This is where the only payout mechanic of the entire game lies. By completing the campaigns for the first time and winning the 1vs1 challenges (even against the artificial intelligence), but also by carrying out the skill missions, we will earn coins that we can spend to buy the booster packs: sleeves containing six cards that will be added to the our collection once opened. It takes 150 coins to buy a package and consider that each campaign "gives" just this amount of coins, while a challenge against a human opponent, if won, allows you to put 20 tokens in your pocket (15 in the case of a battle against the computer at maximum difficulty level). It won't be that difficult to unlock the entire collection just by playing, as the coin donation seemed rather generous to us, but obviously it will be a long and tiring road. Of course, the game will also allow you to spend real money to buy coins at the conversion rate of € 1,79 for 150 coins (thus a booster pack). There is also a small aesthetic function as it will be possible to spend small amounts to transform the cards of your collection, or an entire deck, into its shiny foil version. Precisely with regard to the collection we feel we can move probably the most important criticism of the game. Origins currently contains 251 different cards made up partly of cards from previous base sets and expansions (indicated by the Duels symbol) and in the vast majority by cards from Origins, the new core set of the game (indicated by its logo). It might seem like a lot but we guarantee that, especially for those who want to dedicate themselves to particularly performing single-color or two-tone decks, the choice is really reduced to the bone.
On paper, the Magic Duels project is extremely interesting since Wizards intends not to release other versions of the game but to "limit" itself to updating this one constantly and completely free of charge both from a gameplay and modality point of view and, above all, , with new cards at the same time as the release of new expansions and future core sets. This means that in one or two years we could be faced with an endless and extremely attractive number of cards, without ever losing our collection over time. At the moment, however, we feel we can criticize a decision that makes the freedom granted to the player appear rather reduced. Why not already implement at least the latest expansion block released? Furthermore, for those who may have become accustomed to the mechanics of Hearthstone: Heroes of Warcraft over time, it must be emphasized that in Origins it will not be possible to "split" the cards found in order to build more. The only way to get them is to "physically" unwrap them. Although it must be said that compared to the Blizzard card game, Magic allows you to have a maximum number of copies for each card, depending on its degree of rarity. This is a small limitation that could make the most avid fans of the Wizards card game turn up their noses but which on the one hand could also lead to several surprises in terms of meta-games (it will not be possible to have the same identical decks running in "physical" competitions due to this maximum number of copies per card) and, on the other hand, ensures that in the long run the collection is necessarily completed as it is not possible to continue to find duplicates indefinitely.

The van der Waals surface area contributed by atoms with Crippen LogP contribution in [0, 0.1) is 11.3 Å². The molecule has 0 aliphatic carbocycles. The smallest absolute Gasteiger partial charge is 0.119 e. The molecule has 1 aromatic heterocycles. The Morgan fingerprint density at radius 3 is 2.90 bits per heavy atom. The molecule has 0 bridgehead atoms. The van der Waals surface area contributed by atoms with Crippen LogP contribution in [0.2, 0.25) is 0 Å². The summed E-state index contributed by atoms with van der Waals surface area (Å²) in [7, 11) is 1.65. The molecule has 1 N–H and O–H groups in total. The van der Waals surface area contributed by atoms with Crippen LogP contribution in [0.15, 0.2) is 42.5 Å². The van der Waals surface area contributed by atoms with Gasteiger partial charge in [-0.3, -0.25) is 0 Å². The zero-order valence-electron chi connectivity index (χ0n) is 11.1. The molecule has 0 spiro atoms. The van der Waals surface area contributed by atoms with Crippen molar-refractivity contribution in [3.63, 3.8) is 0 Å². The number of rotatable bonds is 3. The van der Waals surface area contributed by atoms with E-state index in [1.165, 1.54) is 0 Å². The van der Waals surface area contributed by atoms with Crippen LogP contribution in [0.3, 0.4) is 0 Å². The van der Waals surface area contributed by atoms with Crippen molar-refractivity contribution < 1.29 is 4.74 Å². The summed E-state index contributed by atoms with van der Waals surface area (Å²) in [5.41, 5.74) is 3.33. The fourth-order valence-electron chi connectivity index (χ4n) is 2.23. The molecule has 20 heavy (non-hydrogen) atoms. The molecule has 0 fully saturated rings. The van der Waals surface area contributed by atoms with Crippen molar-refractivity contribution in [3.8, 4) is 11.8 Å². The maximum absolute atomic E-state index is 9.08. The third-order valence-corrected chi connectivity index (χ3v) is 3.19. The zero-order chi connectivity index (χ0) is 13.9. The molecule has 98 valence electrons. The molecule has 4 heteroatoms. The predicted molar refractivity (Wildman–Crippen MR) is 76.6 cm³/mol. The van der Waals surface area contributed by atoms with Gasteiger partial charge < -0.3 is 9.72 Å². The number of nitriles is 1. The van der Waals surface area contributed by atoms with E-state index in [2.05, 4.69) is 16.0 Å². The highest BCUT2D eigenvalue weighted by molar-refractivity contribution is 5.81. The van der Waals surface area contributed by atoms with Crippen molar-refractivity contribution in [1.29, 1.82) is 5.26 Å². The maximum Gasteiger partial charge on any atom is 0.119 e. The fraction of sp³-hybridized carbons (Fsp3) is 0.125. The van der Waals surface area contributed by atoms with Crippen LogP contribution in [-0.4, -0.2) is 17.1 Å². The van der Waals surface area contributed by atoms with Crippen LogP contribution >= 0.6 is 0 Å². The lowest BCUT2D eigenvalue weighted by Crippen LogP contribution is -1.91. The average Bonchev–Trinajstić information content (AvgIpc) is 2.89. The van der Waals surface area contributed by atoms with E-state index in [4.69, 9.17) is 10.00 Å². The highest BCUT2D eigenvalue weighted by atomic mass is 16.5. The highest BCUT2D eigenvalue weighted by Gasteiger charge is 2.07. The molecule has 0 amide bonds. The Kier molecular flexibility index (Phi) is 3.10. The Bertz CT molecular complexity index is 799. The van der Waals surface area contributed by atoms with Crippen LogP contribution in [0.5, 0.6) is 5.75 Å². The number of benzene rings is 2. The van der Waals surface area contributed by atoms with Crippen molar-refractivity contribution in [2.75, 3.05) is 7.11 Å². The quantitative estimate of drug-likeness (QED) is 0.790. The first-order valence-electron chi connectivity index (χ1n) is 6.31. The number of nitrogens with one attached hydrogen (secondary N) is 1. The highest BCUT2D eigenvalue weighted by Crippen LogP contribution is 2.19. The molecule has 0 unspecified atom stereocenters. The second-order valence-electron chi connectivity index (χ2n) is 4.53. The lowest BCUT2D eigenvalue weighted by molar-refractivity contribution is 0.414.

Watching you learn
One last element of Magic Duels gameplay is still missing, the one that probably best highlights how well Hearthstone did at Magic: the missions. Just like in the Blizzard card game, also in Origins it will be possible to have up to three daily missions (with the possibility of discarding one every 24 hours) which, if completed, will give access to rich loot of coins. In addition there is also a community quest with really complex objectives but which involve the entire user base and last a week.
On the same page there is also a small space dedicated to tournaments but, as in the case of the ranking and the total absence of a spectator mode, it is evident that at least in this phase all the e-Sport component has been practically set aside by waiting Wizards probably better times and the first substantial updates. We close our review with a few small notes regarding the technical component of the game. With an operation already started on the occasion of the last two Duels of the Planeswalkers, Origins also offers a decidedly minimal and basic graphic aspect. The board is even more neutral and if possible anonymous, to give greater prominence to the cards, while the animations and effects that "embellish" the clashes and the various spells are particularly simple and in any case all can be eliminated from the settings in case you don't like them. these trappings. Magic Duels: Origins is a card game that obviously comes from a very strong physical counterpart and does nothing to hide this origin by detaching itself from Hearthstone and other card games much more elaborate from a visual point of view. We do not feel like judging this choice because in any case it represents a precise design choice that gives its best, obviously, in the tablet and smartphone field since the battery and the heating of the device will benefit from it. Moreover, in the iOS environment, compared to its competitor mentioned several times, the game will be freely playable even offline, albeit with some limitations regarding the money that can be earned and the elements to unlock the campaign. To make us turn up our noses we thought the small sequences in computer graphics that underline the conclusion of the adventure of each Planeswalker and that appeared to us really anachronistic as well as animated in a very bad way. Small note of demerit also for the musical accompaniment, repetitive and without bite. Finally, the game is fully localized in Spanish.
CommentTested version PC Windows Digital Delivery Steam, PlayStation Store, Xbox Store, App Store Price Free Resources4Gaming.com
Magic Duels: Origins represents a new starting point, finally attractive but above all up to the expectations of the digital transformation of the popular Wizards of the Coast card game. It is clear that this is a real platform under development which, on paper, is full of many good ideas that will be put into practice in the shortest possible time but which, at the moment, is the victim of some limitations that affect a vote. even higher. The card collection is small, the competitive and ranking part is reduced to the minimum wage and the single player campaign runs out very quickly without the game then offering other alternative modes to those who do not want to focus exclusively on single clashes. But at the same time you breathe that typical Magic air and once you enter the game it is really difficult to break away from the game.
- It is a true free to play and in-app purchases do not affect the balance
- Magic's gameplay and rules offer the perfect blend of complexity and immediacy
- Finally, the construction of the deck is completely free from constraints
- The starting card collection is too limited
- The competitive and e-Sport component is very small